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Medical vs Vision Insurance Explained

What is Vision Insurance, and how is it different from Medical Insurance?

A Vision insurance policy is different from your health insurance policy. Regular medical health insurance protects you from unexpected costs from eye injury or disease. In contrast, Vision insurance provides an added wellness benefit for healthy eye exams, which includes routine eye care, prescription eyewear and contact lenses, and other vision services at a reduced cost. Some examples of Vision insurance include VSP, EyeMed, EyeQuest, Superior Vision Network and Davis Med.

What does Vision insurance cover?

Most Vision insurance plans include the following benefits:
  • Annual vision exams
  • Eyeglass frames
  • Eyeglass lenses
  • Contact lenses

Check with your plan to see if your benefits cover you once every year or once every two years. Eyeglass frames and lenses and contact lenses can usually be purchased at a discount, but not every plan has this benefit.

Prior to your visit, please make sure you are familiar with the optical benefits offered by your vision insurance. During your appointment, you will be presented with some options for purchasing eyeglass frames/hardware. Payment will be due in full at the time of your order, which means any costs above your insurance coverage will be your responsibility. If you are unsure of your specific coverage for eyeglasses and other optical benefits, we encourage you to call your insurance company before your visit with Confluence Health.

What does my Vision insurance NOT cover? Vision plans do not cover any part of an eye exam considered “medical”. For example, Vision insurance will not cover vision loss, floaters, dry eyes, allergies, infections, eye disease, or eye exams for complication from diabetes. If you need medication, the doctor will not be able to give you a prescription if you are using a Vision insurance.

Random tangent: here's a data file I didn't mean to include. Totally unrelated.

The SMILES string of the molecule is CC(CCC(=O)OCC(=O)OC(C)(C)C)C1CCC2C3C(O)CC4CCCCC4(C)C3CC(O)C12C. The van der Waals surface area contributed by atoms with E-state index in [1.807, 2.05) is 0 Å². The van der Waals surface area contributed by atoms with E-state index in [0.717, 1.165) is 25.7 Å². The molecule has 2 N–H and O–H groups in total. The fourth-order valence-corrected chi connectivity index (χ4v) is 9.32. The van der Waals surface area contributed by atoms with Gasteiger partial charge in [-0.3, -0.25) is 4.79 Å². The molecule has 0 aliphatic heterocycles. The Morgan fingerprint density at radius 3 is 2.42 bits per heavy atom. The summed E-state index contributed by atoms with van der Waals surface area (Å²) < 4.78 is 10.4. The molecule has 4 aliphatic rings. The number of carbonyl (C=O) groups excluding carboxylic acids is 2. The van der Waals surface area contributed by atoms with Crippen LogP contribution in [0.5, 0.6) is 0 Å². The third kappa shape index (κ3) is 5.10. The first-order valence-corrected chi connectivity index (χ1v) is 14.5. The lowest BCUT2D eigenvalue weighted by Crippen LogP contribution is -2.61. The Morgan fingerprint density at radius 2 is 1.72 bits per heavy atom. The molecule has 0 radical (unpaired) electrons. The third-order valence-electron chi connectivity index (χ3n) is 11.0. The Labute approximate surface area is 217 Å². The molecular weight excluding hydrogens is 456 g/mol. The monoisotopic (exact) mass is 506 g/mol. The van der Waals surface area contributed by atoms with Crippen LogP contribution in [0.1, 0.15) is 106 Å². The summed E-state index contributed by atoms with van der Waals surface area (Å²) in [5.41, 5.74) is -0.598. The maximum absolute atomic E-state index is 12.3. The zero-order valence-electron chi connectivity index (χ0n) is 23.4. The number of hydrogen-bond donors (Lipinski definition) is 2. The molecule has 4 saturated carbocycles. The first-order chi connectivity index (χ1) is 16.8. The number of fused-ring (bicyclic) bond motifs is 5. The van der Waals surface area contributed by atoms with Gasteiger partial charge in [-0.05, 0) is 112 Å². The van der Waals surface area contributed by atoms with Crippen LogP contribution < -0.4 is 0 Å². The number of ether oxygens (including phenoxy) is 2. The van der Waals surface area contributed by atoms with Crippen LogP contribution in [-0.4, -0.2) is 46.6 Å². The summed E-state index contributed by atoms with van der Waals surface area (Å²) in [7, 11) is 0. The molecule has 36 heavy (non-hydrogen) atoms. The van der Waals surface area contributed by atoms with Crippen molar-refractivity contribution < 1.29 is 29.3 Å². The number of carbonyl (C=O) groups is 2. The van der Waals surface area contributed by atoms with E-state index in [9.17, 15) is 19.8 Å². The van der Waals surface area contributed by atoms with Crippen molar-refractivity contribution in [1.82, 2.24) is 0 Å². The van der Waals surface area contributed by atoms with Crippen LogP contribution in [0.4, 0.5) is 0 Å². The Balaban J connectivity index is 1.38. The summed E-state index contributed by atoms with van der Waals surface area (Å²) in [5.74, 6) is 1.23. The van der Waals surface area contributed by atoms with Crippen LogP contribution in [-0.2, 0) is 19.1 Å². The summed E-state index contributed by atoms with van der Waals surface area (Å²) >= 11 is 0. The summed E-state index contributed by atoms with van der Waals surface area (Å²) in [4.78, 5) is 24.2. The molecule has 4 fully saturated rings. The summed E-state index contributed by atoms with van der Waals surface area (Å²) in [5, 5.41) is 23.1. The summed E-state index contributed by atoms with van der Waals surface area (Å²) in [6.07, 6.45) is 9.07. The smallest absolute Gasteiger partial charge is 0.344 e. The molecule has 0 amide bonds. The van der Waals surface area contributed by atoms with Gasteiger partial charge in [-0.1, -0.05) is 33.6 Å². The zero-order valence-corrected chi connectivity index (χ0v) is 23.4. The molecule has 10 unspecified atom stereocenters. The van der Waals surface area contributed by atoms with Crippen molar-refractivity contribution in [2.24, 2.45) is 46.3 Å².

Additionally, some Vision insurance plans do not cover contact lens fittings (for first time wearers or established wearers that need to switch to a new brand) or yearly contact lens evaluations.

When do I use my medical insurance at the eye doctor’s office? Your medical insurance is usually used if you have an eye problem or eye disease or if any medical condition is present that causes eye problems. Some common conditions for which we can bill your medical insurance include:
  • Patients with vision loss
  • Patients with glaucoma
  • Floaters
  • Dry eyes
  • Allergies
  • Infections
  • Monitoring cataract development
  • Examination of patients diagnosed with diabetes
  • Examination of patients using medications with potential eye side effects, such as steroid medications, arthritis medications, etc.
  • Patients that are at high risk for glaucoma development
  • Patients with macular degeneration

When you call to make your next appointment with the eye doctor, make sure to explain the purpose of your visit so that we bill the appropriate insurance. Additionally, please always bring your insurance card(s) with you to every appointment.

What is a Refraction? A refraction is when your eyes are checked to see if you need a new eyeglass or contact lens prescription. For the most part, health insurance won’t cover the fee for the refraction (estimated cost $55.00), which is a procedure that is separate from your eye health exam. Your vision insurance will cover the refraction, but not the exam if you are having a medical problem.

Will Medicare cover my eye exam for new glasses or contact lenses? Unfortunately, no. Medicare does not cover routine eye exams where your glasses or contact lens prescription is checked. Medicare will only pay for eye exams relating to medical complaints.

Can I use my vision insurance and my medical insurance for a joint exam on the same day? No. By law, we cannot bill two different types of insurance on one day. There are two alternatives. First, we can always schedule your medical and vision visits on separate days, allowing us to bill your insurances on different days. You may have to go through some repetitive parts of the exam on those days because by law there are certain things the eye doctor must document at every visit.

Why is insurance so complicated? Good question! We don’t make the rules, we just follow them. You can call the phone number on the back of your insurance card or look up your insurance policy details online. Ultimately it is your responsibility to understand the policies of your insurance companies, both medical and vision. Please call us if you have any remaining questions.

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